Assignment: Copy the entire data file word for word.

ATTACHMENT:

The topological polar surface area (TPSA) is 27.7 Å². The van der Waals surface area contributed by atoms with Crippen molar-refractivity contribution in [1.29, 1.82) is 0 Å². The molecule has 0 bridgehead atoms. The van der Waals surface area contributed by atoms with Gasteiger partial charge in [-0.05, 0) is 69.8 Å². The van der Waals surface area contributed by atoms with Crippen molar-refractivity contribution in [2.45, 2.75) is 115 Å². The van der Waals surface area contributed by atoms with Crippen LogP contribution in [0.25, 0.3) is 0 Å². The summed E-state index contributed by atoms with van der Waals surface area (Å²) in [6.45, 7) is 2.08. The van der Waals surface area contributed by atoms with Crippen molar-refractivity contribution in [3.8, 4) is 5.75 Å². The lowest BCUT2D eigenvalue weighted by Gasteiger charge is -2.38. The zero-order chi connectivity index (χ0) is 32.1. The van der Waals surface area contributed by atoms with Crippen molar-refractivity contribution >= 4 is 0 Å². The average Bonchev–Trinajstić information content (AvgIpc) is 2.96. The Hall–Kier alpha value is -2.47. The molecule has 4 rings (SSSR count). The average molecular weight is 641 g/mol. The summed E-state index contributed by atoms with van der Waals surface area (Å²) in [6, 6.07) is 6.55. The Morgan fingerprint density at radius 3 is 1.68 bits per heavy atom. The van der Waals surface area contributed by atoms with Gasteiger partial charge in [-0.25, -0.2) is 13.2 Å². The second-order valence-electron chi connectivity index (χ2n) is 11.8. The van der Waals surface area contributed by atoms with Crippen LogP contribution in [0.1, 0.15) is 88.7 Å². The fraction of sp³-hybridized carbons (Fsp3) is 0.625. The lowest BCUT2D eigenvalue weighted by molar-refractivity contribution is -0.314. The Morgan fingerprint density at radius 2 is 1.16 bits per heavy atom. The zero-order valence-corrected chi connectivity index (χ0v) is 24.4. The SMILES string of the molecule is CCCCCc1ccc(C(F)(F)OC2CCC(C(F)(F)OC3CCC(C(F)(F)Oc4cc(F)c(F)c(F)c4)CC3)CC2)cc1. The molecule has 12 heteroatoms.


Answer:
The topological polar surface area (TPSA) is 27.7 Å². The van der Waals surface area contributed by atoms with Crippen molar-refractivity contribution in [1.29, 1.82) is 0 Å². The molecule has 0 bridgehead atoms. The van der Waals surface area contributed by atoms with Gasteiger partial charge in [-0.05, 0) is 69.8 Å². The van der Waals surface area contributed by atoms with Crippen molar-refractivity contribution in [2.45, 2.75) is 115 Å². The van der Waals surface area contributed by atoms with Crippen LogP contribution in [0.25, 0.3) is 0 Å². The summed E-state index contributed by atoms with van der Waals surface area (Å²) in [6.45, 7) is 2.08. The van der Waals surface area contributed by atoms with Crippen molar-refractivity contribution in [3.8, 4) is 5.75 Å². The lowest BCUT2D eigenvalue weighted by Gasteiger charge is -2.38. The zero-order chi connectivity index (χ0) is 32.1. The van der Waals surface area contributed by atoms with Crippen molar-refractivity contribution >= 4 is 0 Å². The average Bonchev–Trinajstić information content (AvgIpc) is 2.96. The Hall–Kier alpha value is -2.47. The molecule has 4 rings (SSSR count). The average molecular weight is 641 g/mol. The summed E-state index contributed by atoms with van der Waals surface area (Å²) in [6, 6.07) is 6.55. The Morgan fingerprint density at radius 3 is 1.68 bits per heavy atom. The van der Waals surface area contributed by atoms with Gasteiger partial charge in [-0.25, -0.2) is 13.2 Å². The second-order valence-electron chi connectivity index (χ2n) is 11.8. The van der Waals surface area contributed by atoms with Crippen LogP contribution in [0.1, 0.15) is 88.7 Å². The fraction of sp³-hybridized carbons (Fsp3) is 0.625. The lowest BCUT2D eigenvalue weighted by molar-refractivity contribution is -0.314. The Morgan fingerprint density at radius 2 is 1.16 bits per heavy atom. The zero-order valence-corrected chi connectivity index (χ0v) is 24.4. The SMILES string of the molecule is CCCCCc1ccc(C(F)(F)OC2CCC(C(F)(F)OC3CCC(C(F)(F)Oc4cc(F)c(F)c(F)c4)CC3)CC2)cc1. The molecule has 12 heteroatoms.